Best Social Media Integration: Vail Resorts
Vail Resorts’ free Epic Mix app makes it easy to track your vertical feet, connect with friends and share photos. This year, Vail Resorts positioned photographers on the mountain in bright green jackets to greatly increase the flow of photos being shared online. Guests can easily connect with friends while still on the mountain. The sharing is almost too easy; hopefully, once the novelty wears off, Epic Mixers will be more selective as to what they share.—M.R.

Worst Contest: Vail Resorts
What would you pay for a bunch of crappy videos about your new app? Last summer, possibly in an effort to build some buzz leading up to last fall’s Epic Mix Photo announcement, Vail Resorts put on a contest with a $10,000 cash prize for the best Epic Mix video ad. The promotion of the contest was poor, few people participated, and the 10 finalists were shockingly bad. But, true to its word, Vail followed through, paying the $10,000 prize to a winner that hardly deserved any sort of award.—G.B.

Best Rebranding: Heavenly
While many areas are chasing families, Heavenly sought to recapture young males—who increasingly prefer the North Shore. To reposition Heavenly as a cutting-edge club scene and entertainment venue with Bay Area mavens, the resort took some key steps. First, it ran a Highway to Heavenly contest: a free weekend trip with a decked-out stretch Range Rover, weekend-long concierge and ski guides, VIP access to South Shore nightlife, and a suite at the Montbleu. To enter, participants followed the @Hwy2Heavenly Twitter handle and subsequent directions. Second, Heavenly partnered with Freeskier Magazine to launch the Search for the Next Heavenly Angel on Facebook. (The winner is also Freeskier’s 2012 “Gear Girl.”) The promotion drove 26,000 visits to the contest tab on Facebook, 243 entries, 7,000 new Facebook fans and 2.7 million impressions among the target via the Freeskier network. —M.R.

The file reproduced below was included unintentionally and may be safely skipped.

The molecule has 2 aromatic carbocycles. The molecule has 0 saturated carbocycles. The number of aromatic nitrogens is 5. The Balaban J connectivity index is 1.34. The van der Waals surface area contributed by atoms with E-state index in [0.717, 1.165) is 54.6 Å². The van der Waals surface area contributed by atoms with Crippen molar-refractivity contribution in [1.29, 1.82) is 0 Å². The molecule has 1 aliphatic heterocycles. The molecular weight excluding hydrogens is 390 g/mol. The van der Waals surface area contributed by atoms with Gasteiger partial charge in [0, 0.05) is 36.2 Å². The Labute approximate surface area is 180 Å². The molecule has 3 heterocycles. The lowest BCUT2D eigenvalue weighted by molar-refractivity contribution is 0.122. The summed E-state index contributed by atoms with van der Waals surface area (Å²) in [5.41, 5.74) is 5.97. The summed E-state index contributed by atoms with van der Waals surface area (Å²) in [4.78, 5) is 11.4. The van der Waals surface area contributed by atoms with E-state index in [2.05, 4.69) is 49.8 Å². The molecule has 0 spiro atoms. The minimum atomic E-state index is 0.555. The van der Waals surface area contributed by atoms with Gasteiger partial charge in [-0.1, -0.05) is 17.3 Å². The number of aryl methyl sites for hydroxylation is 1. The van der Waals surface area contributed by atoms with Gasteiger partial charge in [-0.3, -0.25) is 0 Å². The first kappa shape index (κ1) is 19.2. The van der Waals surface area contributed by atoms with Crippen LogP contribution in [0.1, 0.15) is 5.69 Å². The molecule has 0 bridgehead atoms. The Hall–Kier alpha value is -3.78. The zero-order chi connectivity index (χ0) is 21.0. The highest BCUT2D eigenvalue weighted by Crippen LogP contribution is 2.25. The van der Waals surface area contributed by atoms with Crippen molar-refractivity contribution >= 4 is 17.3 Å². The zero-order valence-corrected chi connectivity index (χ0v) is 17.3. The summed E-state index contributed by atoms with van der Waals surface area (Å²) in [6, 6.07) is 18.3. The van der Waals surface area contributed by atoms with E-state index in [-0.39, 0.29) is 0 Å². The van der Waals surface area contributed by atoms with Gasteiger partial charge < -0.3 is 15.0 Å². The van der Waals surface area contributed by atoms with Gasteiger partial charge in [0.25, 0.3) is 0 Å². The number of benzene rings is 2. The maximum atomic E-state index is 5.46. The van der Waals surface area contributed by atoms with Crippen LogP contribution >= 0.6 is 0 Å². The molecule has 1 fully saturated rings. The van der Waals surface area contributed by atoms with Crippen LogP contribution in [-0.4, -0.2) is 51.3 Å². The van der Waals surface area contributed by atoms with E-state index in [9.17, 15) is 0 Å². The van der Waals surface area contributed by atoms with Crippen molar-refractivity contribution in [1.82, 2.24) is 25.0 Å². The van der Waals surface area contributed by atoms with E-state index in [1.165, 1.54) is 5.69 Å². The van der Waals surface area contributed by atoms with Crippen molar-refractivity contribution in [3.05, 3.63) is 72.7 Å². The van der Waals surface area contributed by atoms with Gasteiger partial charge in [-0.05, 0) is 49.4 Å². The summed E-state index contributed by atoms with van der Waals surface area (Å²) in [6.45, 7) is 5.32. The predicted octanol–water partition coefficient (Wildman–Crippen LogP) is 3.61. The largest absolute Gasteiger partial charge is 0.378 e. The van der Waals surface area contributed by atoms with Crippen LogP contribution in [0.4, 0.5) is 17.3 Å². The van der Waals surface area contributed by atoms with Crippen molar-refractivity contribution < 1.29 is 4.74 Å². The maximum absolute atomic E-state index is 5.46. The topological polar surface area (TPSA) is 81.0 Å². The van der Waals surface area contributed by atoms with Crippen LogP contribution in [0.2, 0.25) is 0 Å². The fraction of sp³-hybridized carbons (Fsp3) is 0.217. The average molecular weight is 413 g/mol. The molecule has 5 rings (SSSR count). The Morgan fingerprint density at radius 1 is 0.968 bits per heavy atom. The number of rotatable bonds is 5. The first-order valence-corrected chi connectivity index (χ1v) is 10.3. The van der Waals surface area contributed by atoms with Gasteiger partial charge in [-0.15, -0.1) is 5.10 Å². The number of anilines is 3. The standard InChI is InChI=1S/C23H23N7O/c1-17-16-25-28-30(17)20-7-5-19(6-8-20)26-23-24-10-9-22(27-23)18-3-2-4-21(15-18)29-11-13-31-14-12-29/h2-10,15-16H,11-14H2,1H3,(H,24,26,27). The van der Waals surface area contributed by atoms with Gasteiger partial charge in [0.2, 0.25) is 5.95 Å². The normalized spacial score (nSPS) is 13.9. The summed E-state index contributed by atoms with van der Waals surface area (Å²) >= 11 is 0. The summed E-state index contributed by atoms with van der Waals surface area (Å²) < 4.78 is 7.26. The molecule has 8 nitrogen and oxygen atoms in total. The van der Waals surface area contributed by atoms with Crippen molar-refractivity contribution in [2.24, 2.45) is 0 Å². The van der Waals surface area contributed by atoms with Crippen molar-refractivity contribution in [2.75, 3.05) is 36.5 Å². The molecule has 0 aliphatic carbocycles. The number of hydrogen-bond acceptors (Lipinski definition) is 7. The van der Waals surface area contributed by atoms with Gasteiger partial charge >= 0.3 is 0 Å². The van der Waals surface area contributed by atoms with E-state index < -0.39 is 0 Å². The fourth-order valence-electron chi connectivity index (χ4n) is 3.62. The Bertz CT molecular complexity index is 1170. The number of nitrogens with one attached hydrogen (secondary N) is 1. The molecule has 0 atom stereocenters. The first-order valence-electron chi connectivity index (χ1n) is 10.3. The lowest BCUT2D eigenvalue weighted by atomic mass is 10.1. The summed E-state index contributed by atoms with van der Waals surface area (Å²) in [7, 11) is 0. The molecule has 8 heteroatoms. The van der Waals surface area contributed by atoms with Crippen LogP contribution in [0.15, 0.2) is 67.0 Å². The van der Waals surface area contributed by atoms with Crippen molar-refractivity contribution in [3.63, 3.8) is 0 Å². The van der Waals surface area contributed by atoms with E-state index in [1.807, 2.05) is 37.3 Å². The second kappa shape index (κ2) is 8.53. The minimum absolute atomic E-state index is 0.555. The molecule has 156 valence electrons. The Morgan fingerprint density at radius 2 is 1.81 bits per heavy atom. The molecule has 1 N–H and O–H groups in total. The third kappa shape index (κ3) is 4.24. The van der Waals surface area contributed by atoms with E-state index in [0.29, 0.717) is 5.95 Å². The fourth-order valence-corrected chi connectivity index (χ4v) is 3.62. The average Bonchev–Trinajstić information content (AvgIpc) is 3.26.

Best Use of Twitter: Sunshine Village
Sunshine got clobbered on Facebook in 2011, so it was heartening to see it learned its lesson well. Sunshine’s “Ski the day before we open” Twitter draw could only be won through participation, and as a result it had a very strong viral component. From moments after the launch until the drawing of the 20 winners’ names, Sunshine was trending in Alberta on Twitter. Sunshine used the promotion to tout the Sunshine-Marmot discount cards, and invited media to join the winners. The end result was a huge jump in Twitter followers, 500 entries, a seven percent increase in Twitter followers and Facebook fans, a great news story for the media pre-season, and 20 advocates who had a fabulous first day. The resort now is among the leaders for both social engagement and growth—that’s quite a turnaround.—M.R.

Best Use of Twitter for Snow Reports: Sugarloaf